Harajchi Case Wraps Up In Supreme Court
A month's wait for the ruling
A ruling into the Mohammad Harajchi, Suisse Security Bank & Trust case may not be handed down by the Supreme Court for at least another month.
The two-week long case wrapped-up closing arguments on Thursday.
During that time, defence attorneys for Suisse Security presented final arguments and rebuttals.
Suisse Security Bank & Trust had its banking licence revoked by the Governor of the Central Bank Julian Francis because he was of the opinion that the bank was conducting business that was detrimental to the public's interest and to the interests of its depositors or other creditors.
Since the onset of the trial, lead attorney for Suisse Security, Philip "Brave" Davis levied charges against the governor, claiming that Mr Francis abused his power and acted in bad faith when he revoked the bank's licence.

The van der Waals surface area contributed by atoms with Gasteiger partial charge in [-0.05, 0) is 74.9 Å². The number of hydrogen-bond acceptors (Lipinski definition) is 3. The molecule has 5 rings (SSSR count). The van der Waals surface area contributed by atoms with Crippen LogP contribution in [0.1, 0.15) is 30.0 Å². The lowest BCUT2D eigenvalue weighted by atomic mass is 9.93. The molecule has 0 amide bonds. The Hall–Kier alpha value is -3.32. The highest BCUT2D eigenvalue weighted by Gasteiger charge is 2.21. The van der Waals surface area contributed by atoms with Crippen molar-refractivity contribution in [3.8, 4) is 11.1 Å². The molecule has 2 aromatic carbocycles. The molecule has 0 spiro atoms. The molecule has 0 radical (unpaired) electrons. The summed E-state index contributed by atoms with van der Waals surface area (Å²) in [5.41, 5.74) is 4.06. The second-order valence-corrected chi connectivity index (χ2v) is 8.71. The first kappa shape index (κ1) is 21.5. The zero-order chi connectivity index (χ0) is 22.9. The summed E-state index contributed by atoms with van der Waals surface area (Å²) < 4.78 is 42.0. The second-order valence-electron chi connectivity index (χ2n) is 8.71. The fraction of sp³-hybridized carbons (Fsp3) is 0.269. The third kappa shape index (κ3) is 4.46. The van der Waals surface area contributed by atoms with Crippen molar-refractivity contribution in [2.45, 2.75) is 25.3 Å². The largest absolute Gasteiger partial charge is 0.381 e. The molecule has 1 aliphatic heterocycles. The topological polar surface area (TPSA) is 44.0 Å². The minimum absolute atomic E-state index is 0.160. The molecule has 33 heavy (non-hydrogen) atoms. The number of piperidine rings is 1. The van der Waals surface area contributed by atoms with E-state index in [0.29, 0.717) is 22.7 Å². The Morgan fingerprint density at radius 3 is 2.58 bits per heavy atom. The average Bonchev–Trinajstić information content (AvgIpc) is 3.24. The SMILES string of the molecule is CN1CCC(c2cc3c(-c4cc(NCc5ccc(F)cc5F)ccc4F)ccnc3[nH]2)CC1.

Mr Davis said his client was ambushed by Mr Francis, who did not give any indication to the bank that he was considering revoking its licence.
Mr Davis had questioned whether Governor Francis' power to suspend and revoke Suisse Security's bank licence was temporarily suspended by an injunction granted on March 2, 2001.
Mr Davis also questioned whether the Governor failed to give adequate reasons prior to the revocation of the bank's licence.
Throughout the trial, lead attorney for the Central Bank. William Blair QC strongly refuted criticisms that unfairness played a part in the Governor revoking the bank licence.
Mr Blair denied that Mr Francis concocted matters in order to find reason to close the bank. He said not only is that claim untrue, but there is not a shred of evidence to support it.
By Rogan M. Smith, The Bahama Journal